Title: Therapy

Author: FraidyCat

Disclaimer: The characters of "numb3rs" do not live in my house. I flush out their thoughts free of charge.


The last place Don had expected to find Charlie at 6 in the morning in the middle of Spring Break was the Science Library at CalSci, but that's where his disgruntled father had directed him, when Don had stopped by the house at that insane hour, looking for his brother. Alan had stood at the top of the stairs, clutching his old, tattered bathrobe around himself, snapping that he just gotten back to sleep after Charlie's early and loud departure.

"If you've got a job for him, take it to the campus," he had muttered, turning to pad barefoot back to his room. Right before the door slammed, Don could have sworn he heard something about "should've bought the damn condo. Living alone better than Grand Central Station…"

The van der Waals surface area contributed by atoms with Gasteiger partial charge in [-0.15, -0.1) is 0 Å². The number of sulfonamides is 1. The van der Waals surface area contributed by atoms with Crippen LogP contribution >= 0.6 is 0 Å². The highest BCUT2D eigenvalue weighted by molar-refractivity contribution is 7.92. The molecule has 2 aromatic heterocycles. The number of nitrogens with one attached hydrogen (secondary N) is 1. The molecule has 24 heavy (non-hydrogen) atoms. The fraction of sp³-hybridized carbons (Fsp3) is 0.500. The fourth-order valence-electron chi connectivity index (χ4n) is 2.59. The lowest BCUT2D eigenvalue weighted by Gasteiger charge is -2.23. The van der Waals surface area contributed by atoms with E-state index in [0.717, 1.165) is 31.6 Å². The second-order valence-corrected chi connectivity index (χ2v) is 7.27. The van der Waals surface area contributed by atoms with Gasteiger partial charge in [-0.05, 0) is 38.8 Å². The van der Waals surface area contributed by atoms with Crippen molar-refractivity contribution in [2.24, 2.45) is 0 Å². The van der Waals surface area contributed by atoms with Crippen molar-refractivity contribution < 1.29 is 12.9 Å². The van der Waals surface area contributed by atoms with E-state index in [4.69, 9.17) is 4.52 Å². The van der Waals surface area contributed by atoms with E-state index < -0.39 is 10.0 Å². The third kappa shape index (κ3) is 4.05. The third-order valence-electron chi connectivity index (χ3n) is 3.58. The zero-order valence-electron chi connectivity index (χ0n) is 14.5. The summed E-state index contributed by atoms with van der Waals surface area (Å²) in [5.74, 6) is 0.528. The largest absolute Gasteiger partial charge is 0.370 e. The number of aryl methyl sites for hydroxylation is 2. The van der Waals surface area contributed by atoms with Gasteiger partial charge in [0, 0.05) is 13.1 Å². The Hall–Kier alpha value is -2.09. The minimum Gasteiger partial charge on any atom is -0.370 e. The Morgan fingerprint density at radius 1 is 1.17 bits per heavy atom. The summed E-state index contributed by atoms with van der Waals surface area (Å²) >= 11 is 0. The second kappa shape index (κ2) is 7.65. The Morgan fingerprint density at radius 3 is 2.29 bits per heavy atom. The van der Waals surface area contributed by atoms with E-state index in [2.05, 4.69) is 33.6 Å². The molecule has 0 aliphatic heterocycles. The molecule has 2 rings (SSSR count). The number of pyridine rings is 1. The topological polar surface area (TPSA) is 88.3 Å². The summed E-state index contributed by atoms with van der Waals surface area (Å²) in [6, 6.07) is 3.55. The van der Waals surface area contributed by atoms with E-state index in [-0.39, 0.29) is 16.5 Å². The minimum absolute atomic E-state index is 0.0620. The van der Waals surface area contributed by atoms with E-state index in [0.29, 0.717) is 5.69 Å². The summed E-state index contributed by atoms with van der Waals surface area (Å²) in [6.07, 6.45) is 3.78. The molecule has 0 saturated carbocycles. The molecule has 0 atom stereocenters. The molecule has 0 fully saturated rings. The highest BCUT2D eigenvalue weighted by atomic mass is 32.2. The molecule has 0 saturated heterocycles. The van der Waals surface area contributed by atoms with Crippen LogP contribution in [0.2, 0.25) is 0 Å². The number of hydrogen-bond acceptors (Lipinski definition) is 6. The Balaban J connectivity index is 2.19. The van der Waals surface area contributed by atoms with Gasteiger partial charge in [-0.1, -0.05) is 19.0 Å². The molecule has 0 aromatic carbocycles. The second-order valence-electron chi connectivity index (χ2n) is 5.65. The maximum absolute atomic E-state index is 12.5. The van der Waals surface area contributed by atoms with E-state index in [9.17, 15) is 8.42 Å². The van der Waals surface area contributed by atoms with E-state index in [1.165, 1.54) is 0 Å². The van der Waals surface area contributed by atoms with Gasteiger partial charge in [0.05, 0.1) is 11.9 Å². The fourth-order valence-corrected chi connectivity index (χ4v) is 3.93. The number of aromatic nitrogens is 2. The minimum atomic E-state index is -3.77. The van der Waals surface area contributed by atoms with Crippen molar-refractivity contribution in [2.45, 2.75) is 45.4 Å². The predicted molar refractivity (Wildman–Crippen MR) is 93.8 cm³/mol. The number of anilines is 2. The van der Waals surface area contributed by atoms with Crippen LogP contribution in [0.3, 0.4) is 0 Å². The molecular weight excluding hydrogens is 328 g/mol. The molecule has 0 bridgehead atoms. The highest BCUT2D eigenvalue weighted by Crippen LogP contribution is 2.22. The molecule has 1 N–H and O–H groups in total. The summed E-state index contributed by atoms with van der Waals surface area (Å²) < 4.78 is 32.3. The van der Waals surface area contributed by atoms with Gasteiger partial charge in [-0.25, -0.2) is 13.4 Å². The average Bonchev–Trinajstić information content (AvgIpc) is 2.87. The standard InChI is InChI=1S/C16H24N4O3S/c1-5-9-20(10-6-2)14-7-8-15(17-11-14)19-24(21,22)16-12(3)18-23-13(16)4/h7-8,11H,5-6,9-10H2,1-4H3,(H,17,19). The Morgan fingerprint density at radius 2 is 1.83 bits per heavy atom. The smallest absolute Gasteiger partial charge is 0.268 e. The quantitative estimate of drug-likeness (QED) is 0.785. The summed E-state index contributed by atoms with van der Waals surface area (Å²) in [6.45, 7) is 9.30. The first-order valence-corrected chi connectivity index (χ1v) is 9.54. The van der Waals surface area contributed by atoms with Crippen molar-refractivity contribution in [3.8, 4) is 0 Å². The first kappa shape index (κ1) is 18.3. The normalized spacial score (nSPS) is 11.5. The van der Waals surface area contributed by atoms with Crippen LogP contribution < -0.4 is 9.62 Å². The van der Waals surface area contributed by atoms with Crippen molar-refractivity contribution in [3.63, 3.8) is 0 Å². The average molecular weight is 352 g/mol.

Don winced and backed slowly away from the staircase. It wasn't that Alan was not a morning person – usually, he was as chipper in the mornings as he always was. Short the man on sleep, or give him a headache, though, and it was best to back out of the situation carefully.

Once he got to campus, Don had stood outside the Science Library and retrieved his phone. If Charlie was in there, he was going to have to come out. Even if the buildings were open this week – which they were not – it was too early. Just as he was about to punch in Charlie's speed dial, the door opened and a pretty coed stepped out.

"Oh!" She was clearly startled, and her hand flew to her throat.

Don smiled his most charming 6 a.m. smile, and scrambled for his ID. He held it so that she could see it, careful not to insinuate himself any closer to her while she was frightened.

"Agent Don Eppes, FBI," he greeted her. "Good morning! I didn't mean to startle you – I wasn't expecting anyone here, during Spring Break." He turned up the wattage on his smile. "Except my brother. I'm looking for Dr. Eppes."